Distinguishing content from process

Do you ever feel like you can't do something? Or that you don't have the skills? Most people do.

It's easy to fall for the idea that you don't know how to do something, even if it seems entirely different from everything else you've ever done.

The content could be different, but the process is often the same. In other words, the 'what' may be different, but the 'how' is often similar. That's where transferable skills come into play. 

Suppose you have been a project manager in the finance industry for ten years, but have never worked in logistics. The industries are dissimilar, but fundamentals of project management will remain the same: identify the desired project outcomes and potential challenges;  gather the appropriate resources (time, money, technology, people), delegate specific tasks; support the team and monitor the progress. 

Nothing in the previous description said anything about finance or logistics, only about the process of project management.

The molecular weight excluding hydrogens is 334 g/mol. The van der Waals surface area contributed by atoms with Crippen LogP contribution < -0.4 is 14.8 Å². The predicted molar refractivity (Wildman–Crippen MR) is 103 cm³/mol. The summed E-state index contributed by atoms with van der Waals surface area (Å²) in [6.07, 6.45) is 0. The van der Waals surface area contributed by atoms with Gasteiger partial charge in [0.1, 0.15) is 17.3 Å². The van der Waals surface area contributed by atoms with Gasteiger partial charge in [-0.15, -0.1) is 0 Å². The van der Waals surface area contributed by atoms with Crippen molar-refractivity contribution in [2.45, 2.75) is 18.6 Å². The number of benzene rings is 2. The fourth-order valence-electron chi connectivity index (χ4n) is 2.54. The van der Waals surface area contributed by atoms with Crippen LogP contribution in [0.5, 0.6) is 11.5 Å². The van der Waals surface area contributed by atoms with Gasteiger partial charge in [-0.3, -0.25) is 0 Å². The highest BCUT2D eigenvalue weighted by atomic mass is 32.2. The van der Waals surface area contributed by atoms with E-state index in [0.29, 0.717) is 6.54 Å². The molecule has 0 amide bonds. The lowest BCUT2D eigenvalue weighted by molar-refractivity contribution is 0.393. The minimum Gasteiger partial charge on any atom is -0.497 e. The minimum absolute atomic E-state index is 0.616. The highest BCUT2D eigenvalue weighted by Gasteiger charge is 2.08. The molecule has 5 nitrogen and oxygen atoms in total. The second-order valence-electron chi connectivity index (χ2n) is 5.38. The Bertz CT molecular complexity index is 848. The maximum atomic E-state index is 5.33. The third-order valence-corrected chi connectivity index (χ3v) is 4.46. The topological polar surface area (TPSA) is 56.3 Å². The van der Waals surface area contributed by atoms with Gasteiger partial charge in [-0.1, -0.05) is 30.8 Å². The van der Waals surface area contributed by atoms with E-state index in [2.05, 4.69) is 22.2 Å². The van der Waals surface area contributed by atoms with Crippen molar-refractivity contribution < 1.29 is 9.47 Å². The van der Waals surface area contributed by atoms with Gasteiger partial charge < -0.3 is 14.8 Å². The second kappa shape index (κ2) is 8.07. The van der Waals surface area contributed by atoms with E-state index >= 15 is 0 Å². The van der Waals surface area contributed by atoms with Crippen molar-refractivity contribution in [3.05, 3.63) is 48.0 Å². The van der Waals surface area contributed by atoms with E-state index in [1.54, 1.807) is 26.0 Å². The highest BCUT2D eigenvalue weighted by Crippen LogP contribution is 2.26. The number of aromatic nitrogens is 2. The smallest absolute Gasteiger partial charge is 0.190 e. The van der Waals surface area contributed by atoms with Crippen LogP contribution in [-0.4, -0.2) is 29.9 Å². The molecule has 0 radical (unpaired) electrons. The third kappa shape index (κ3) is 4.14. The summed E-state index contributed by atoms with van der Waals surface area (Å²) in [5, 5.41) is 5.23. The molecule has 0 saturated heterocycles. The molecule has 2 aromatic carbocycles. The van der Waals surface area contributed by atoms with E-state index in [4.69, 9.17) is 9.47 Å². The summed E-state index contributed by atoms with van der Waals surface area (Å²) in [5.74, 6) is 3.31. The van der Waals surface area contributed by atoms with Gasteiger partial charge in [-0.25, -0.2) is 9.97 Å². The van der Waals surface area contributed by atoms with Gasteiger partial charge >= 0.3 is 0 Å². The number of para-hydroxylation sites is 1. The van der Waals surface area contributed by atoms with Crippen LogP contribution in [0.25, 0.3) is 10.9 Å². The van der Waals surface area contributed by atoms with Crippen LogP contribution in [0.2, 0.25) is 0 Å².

Many serial entrepreneurs understand and use this concept when starting new businesses; they don't have to know much about the industry they're going into (although that doesn't mean it's always a good idea). They just go through the same process as before: market research, business planning, execution and analysis. Then, they harness the advice and guidance of experts in the area and delegate as much work as feasible. 

Others who are looking for their passion want to know 'what' they should do with their careers. A person can spend a lot of time trying to figure out 'what' makes them happy, they overlook the fact that it's the 'how' that makes them smile, i.e. being surrounded by supportive people; having opportunities to learn; helping others in some way, etc. 

When you want to change jobs, distinguish between the content and the process of your current role. Then, ask yourself if you're more interested in the content or the process, the 'what' or the 'how'.